In a previous article, we discussed that effective August 1, 2017, the Department of State (DOS) revised its Foreign Affairs Manual (FAM) guidance on how consular officers should make determinations of inadmissibility under INA 212(a)(6)(C). In particular, we discussed that the revision instructed consular officers to presume that the foreign national misrepresented his or her purpose of travel at the time of applying for a visa or admission to the U.S. if he or she engages in any “inconsistent conduct” within 90 days of his or her entry.
What is Inconsistent Conduct?
The current FAM gives the following examples of “conduct that violates or is otherwise inconsistent with an alien’s nonimmigrant status,” for purposes of applying the 90-day rule:
- Engaging in unauthorized employment;
- Enrolling in a course of academic study, if such study is not authorized for that nonimmigrant classification (e.g. B status);
- A nonimmigrant in B or F status, or any other status prohibiting immigrant intent, marrying a United States citizen or lawful permanent resident and taking up residence in the United States; or
- Undertaking any other activity for which a change of status or an adjustment of status would be required, without the benefit of such a change or adjustment.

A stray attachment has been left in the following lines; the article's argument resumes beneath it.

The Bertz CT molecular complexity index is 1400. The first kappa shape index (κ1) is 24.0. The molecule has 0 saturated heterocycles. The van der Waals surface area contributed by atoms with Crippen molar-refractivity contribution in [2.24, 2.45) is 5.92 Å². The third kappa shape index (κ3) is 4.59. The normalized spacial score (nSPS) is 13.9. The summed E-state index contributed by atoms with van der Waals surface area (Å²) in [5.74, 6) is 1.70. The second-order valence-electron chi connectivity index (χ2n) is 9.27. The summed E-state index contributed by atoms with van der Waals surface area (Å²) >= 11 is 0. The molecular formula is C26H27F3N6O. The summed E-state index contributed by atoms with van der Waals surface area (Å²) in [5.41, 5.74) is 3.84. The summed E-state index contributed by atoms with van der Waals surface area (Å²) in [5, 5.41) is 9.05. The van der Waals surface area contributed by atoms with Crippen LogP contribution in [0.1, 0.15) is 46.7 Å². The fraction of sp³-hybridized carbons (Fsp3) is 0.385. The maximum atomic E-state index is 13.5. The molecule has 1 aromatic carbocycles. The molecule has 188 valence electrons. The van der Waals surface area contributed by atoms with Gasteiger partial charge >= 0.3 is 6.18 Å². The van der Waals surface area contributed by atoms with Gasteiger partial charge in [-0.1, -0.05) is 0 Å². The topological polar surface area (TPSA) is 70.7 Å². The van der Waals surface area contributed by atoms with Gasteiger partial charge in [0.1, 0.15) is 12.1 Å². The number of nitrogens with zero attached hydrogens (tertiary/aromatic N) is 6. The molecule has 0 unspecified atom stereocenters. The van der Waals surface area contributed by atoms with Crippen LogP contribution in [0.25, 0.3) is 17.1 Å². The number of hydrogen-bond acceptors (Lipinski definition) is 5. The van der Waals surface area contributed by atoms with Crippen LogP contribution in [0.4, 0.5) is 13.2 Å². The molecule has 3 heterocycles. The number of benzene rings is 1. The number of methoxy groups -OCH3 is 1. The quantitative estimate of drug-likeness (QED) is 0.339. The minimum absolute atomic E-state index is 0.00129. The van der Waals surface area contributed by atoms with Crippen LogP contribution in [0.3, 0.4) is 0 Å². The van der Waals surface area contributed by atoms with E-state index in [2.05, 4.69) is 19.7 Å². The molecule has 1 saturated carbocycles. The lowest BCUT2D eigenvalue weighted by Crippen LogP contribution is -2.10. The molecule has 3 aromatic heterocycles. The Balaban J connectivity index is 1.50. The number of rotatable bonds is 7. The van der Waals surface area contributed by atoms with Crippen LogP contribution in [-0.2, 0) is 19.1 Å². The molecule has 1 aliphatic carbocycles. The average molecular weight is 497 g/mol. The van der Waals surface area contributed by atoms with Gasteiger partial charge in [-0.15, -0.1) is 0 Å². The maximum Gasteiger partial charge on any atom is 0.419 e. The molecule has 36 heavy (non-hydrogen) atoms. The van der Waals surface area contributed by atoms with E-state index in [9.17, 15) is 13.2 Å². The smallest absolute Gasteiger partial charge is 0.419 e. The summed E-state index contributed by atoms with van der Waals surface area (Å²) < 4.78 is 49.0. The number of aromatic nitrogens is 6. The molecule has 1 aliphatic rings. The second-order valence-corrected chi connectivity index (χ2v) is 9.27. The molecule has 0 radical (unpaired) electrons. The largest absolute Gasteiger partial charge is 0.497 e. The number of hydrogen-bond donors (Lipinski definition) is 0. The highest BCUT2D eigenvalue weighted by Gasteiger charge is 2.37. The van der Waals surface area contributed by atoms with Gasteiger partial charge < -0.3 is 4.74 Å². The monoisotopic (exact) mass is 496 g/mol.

It is important to note that although the FAM guidance instructs the consular officer to presume willful misrepresentation in case of any “inconsistent conduct” within 90 days of applicant’s entry, it also explicitly instructs the consular officer to give the foreign national the opportunity to rebut the presumption of willful misrepresentation by presenting evidence to overcome the presumption. Thus, the applicant may be able to rebut the presumption if she can show that it was not his or her intention to engage in the alleged inconsistent behavior at the time of admission. A good example is someone who is dating a US citizen, and visits the United States to pursue that romantic interest. There is no intention of getting married at the time of his or her entry in the United States. After several weeks, they decide to get married and apply for adjustment of status. Even though this conduct occurred within 90 days from the entry, it can be demonstrated that there was never an intent at the time of admission to apply for adjustment of status in the US. Thus, it is possible to effectively rebut the presumption of misrepresentation as it pertains to the 90 day rule if you can present evidence to overcome it.
If you have any questions about the “90 day” rule or any other immigration matter, contact our attorneys at the Law Offices of Azita M. Mojarad, P.C. Our experienced immigration attorneys can advise you on what actions to take to ensure proper submission and processing of your immigration applications.